Gustafsson, C. & C. Persson. 2002. Phylogenetic relationships among species of the neotropical genus Randia (Rubiaceae, Gardenieae) inferred from molecular and morphological data. Taxon 51: 661-674.

Several cladograms and lots of speculation all boil down to the following lukewarm residue: “The present analyses show that contemporary circumscription of Randia...is uncertain. There is no jackknife support for Randia as a monophyletic group from the data used here. But on the other hand, there is no evidence to suggest that it is not a monophyletic group. The genus is clearly comprised of several quite distinct groups, and relationships among these are by no means clear.“ The principal contribution of this paper would appear to be the circumscription of these “more or less strongly supported groups,“ one being the so-called “Central American Randia clade.“ Because the last-mentioned group includes the generic type (R. aculeata L.), the potential nomenclatural consequences for our region would figure to be minimal; however, some members of the “South American Randia clade“ also extend to Central America [e.g., R. altiscandens (Ducke) C. M. Taylor and R. armata (Sw.) DC.].

Hammel, B. E. 2003. New species of Cyclanthaceae from southern Central America and northern South America. Novon 13: 52-63.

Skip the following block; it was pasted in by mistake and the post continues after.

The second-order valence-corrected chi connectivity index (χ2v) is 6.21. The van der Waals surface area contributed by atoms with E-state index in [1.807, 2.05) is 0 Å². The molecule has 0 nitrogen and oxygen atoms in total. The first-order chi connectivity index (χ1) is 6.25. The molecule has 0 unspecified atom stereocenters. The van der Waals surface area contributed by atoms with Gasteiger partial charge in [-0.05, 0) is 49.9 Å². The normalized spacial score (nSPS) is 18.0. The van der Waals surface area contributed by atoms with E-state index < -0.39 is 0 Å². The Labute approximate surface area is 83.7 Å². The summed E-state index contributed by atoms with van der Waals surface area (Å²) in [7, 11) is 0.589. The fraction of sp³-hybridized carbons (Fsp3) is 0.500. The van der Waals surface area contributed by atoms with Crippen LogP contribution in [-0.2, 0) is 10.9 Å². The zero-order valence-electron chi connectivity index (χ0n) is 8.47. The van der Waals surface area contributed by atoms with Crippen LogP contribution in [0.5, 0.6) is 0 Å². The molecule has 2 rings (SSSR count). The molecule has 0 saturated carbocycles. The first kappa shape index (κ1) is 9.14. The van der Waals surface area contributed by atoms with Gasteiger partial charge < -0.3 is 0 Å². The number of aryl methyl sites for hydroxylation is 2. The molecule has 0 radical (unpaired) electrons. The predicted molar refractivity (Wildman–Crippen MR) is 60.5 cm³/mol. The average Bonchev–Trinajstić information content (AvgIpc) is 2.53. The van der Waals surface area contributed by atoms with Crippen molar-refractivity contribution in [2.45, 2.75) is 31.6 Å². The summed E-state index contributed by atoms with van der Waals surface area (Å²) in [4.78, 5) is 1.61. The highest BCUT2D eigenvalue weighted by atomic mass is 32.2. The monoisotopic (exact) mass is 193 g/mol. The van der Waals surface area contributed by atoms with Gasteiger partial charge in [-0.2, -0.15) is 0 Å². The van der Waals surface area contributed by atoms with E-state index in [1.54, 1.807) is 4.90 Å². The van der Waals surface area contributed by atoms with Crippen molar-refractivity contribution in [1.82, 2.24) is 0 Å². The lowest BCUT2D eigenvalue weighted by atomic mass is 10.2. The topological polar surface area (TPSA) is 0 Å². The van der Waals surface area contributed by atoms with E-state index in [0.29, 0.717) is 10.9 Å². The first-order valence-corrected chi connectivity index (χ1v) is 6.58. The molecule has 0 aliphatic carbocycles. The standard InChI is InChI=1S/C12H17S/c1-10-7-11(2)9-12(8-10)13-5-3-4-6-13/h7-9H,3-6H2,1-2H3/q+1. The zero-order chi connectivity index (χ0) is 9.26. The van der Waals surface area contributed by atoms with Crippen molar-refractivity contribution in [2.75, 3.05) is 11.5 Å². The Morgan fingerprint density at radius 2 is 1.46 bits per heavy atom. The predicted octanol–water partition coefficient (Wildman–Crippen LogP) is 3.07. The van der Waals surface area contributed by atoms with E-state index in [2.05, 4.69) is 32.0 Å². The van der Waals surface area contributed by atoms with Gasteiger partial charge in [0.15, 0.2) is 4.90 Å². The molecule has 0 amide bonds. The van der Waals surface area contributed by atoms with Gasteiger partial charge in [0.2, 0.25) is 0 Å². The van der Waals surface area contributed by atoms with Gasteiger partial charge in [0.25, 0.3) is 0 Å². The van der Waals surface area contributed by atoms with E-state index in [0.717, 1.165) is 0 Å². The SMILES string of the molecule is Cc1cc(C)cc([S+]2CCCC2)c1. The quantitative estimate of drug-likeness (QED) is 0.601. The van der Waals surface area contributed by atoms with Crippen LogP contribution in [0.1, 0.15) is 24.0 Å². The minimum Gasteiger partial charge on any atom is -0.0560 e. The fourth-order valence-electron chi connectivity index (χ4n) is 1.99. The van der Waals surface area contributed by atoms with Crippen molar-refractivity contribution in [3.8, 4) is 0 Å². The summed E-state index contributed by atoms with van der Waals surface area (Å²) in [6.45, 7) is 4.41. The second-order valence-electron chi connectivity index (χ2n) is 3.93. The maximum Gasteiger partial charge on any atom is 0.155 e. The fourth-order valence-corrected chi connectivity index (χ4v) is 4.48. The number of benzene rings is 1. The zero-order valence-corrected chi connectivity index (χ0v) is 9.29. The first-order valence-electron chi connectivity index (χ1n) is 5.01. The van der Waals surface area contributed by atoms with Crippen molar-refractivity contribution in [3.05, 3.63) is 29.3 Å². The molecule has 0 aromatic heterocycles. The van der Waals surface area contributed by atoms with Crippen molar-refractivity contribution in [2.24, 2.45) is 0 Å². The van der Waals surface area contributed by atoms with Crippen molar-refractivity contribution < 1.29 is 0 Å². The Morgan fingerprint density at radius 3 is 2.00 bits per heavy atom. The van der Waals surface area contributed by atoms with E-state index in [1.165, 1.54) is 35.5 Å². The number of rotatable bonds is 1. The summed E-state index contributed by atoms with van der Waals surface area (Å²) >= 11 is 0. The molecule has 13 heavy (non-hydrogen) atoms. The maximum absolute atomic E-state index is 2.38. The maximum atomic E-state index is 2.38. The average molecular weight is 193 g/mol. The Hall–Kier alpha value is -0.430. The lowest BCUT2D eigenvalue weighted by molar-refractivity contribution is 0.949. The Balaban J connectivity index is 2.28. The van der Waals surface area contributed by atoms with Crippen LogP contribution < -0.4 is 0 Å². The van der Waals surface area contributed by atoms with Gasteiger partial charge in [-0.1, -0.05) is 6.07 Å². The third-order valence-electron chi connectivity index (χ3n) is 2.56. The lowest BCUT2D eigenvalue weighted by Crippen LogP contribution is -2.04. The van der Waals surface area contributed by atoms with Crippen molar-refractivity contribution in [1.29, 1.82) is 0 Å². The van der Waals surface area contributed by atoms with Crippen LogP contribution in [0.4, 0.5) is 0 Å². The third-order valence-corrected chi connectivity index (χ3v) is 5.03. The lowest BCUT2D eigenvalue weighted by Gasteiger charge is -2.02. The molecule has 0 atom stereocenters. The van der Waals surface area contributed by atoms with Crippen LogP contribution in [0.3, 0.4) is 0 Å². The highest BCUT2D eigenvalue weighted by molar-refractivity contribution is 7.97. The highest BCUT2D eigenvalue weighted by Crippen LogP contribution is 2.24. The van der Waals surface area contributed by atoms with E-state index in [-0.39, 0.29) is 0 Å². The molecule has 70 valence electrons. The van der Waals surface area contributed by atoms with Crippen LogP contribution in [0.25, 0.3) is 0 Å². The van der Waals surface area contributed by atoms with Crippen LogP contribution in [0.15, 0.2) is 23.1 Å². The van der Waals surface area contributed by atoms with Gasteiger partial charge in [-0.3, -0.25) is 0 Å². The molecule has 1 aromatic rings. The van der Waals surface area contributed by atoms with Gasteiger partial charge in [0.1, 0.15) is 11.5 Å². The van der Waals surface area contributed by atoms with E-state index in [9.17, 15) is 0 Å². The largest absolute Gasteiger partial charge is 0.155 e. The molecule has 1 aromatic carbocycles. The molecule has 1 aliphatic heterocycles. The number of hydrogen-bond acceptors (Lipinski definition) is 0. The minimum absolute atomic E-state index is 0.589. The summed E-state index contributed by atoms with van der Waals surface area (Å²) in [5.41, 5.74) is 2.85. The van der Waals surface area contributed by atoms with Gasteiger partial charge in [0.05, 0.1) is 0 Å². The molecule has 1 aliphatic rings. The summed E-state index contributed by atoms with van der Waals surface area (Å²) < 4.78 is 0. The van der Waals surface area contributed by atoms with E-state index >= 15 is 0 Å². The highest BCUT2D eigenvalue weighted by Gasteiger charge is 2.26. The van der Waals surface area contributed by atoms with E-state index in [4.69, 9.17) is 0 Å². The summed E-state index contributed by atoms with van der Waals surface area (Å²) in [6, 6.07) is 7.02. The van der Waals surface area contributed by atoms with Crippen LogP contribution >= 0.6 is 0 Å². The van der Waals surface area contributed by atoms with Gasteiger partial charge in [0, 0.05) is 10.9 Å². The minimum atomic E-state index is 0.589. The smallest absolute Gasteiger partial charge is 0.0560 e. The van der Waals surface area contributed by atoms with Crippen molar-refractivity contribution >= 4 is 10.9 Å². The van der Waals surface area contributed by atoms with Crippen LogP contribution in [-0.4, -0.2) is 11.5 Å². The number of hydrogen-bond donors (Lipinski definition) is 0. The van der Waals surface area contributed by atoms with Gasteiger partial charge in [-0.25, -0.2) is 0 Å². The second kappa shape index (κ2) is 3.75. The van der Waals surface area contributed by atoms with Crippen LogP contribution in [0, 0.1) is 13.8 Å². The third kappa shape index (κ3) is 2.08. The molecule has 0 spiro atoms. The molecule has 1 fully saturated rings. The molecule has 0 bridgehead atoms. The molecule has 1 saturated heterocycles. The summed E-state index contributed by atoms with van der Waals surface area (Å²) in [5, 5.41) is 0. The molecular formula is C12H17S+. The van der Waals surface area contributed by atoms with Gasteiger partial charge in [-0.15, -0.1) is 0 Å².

Of the five new spp. that are described here, all but one occur in Costa Rica. Asplundia albicarpa Hammel, ranging from Costa Rica to coastal Ecuador, is most similar to A. stenophylla (Standl.) Harling. The latter sp., known to previous authors only by sterile specimens, is here redescribed on the basis of the abundant fertile material that is now available. Asplundia brunneistigma Hammel, of Costa Rica and Panama, is compared to A. guianensis Harling, A. peruviana Harling, and related spp. The remaining two novelties are dedicated to esteemed Costa Rican colleagues: Asplundia ceci Hammel (Costa Rica to northwestern Colombia), honoring long-time Manual co-editor Cecilia Herrera, and the endemic Dicranopygium tatica Hammel, the epithet of which is a nickname for legendary field botanist Gerardo Herrera (who also happens to be Cecilia's cousin). The former sp. is most similar to Asplundia aurantiaca Harling and A. sanctae-ritae Galeano & Bernal, the latter to Dicranopygium venezuelanum Harling. Three putatively hybrid populations are vouchered: Asplundia albicarpa × A. euryspatha Harling, A. albicarpa × A. stenophylla, and A. euryspatha × A. stenophylla. The difficulty of counting chromosomes of Cyclanthaceae is briefly noted. All the new spp. are illustrated with superb drawings by Manual artist Silvia Troyo, including her prize-winning depiction of Asplundia allenii Hammel (we got it wrong in our last issue!), the only sp. described here that is not known from Costa Rica.